After gutka, government may ban hookah, e-cigarette

We don't know what's sold in the name of hookah: Health minister

After gutka, government may ban hookah, e-cigarette

 The State government is considering banning hookah and electronic cigarettes, Minister for Health and Family Welfare U T Khader said here on Wednesday. Two years ago, the government had banned gutka.

“We do not know what is sold in the name of hookah. Young children are falling prey to this. We are thinking of having a ban on hookah,” he said after releasing the findings of a study on the impact of the gutka ban in select states. He said there would be a ban on e-cigarettes, too.

The ban on gutka, though, has been largely unsuccessful as flavour tobacco and pan masala are freely and legally available in separate sachets. Gutka is nothing but flavour tobacco and pan masala mixed together.

Khader said the government would ensure that flavour tobacco and pan masala sachets were not available at one place. “On one hand, we spend crores of rupees on research to find drugs to treat cancer and on the other, we pay just Rs two to buy gutka,” he said.
The minister said a positive change following the gutka ban was the availability of quality areca nut (supari). “Earlier, areca nut rejected by foreign countries would be sold here. Now, its quality has improved,” he said.

Khader also underscored the need for stringent rules on the sale of medicines. Earlier this month, pharmacists staged a nationwide protest against the sale of medicines online. “Take cough syrup for instance. It can do good if taken in the prescribed dose. Overdose can lead to adverse reaction,” he said and warned of cancelling the licence of pharmacists selling medicines without prescription.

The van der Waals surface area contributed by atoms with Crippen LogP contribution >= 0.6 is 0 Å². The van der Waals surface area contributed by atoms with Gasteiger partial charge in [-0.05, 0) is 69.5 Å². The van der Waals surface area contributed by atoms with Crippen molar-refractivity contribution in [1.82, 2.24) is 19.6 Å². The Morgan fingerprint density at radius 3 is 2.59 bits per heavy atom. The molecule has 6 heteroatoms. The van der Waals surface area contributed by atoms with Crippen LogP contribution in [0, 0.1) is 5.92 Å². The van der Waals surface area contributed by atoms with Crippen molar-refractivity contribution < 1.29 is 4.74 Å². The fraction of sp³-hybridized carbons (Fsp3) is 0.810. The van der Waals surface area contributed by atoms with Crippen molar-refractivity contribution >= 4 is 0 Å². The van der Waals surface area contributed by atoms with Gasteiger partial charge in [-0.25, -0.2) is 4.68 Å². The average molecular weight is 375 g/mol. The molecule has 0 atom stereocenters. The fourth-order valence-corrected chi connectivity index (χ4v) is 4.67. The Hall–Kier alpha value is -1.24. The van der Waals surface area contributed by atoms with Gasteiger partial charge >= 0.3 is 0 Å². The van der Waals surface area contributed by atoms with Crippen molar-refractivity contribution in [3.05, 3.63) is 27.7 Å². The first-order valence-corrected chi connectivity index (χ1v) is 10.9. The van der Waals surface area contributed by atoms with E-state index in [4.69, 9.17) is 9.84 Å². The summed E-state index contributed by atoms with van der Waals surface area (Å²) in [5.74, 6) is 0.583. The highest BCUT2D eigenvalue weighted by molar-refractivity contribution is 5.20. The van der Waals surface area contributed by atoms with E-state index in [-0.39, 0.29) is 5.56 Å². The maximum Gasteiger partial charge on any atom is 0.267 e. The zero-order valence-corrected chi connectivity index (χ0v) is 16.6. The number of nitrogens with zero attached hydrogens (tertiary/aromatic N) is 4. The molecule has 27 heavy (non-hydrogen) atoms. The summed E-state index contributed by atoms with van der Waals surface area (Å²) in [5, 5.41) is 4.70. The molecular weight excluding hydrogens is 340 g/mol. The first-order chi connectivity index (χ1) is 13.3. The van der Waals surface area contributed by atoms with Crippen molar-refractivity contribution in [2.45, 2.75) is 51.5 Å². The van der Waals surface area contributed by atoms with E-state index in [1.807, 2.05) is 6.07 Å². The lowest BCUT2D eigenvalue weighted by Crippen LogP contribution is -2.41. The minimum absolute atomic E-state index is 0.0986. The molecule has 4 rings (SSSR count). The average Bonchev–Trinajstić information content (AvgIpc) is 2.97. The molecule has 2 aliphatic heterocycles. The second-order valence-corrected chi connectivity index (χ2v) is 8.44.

A study conducted jointly by the Institute for Global Tobacco Control of Bloomberg School of Public Health at Johns Hopkins University and the World Health Organisation’s (WHO) India office surveyed 1,001 current and former gutka users in the country.

In Karnataka, the survey was conducted in Bengaluru and Mangaluru. It found that 80 per cent of the participants wanted an extention of the ban to other forms of smokeless tobacco. The study also noted that 64 per cent consumers had given up cigarette consumption following the ban on gutka.

Gutka ban

90 pc of the participants said they gave up gutka consumption after the ban.
60 pc retailers favour extending the ban to other forms of chewing tobacco.
90 pc retailers said that after the ban, they started selling twin packs (pan masala and flavour tobacco separately).
Only 7 pc outlets displayed a board saying tobacco would not be sold to minors.


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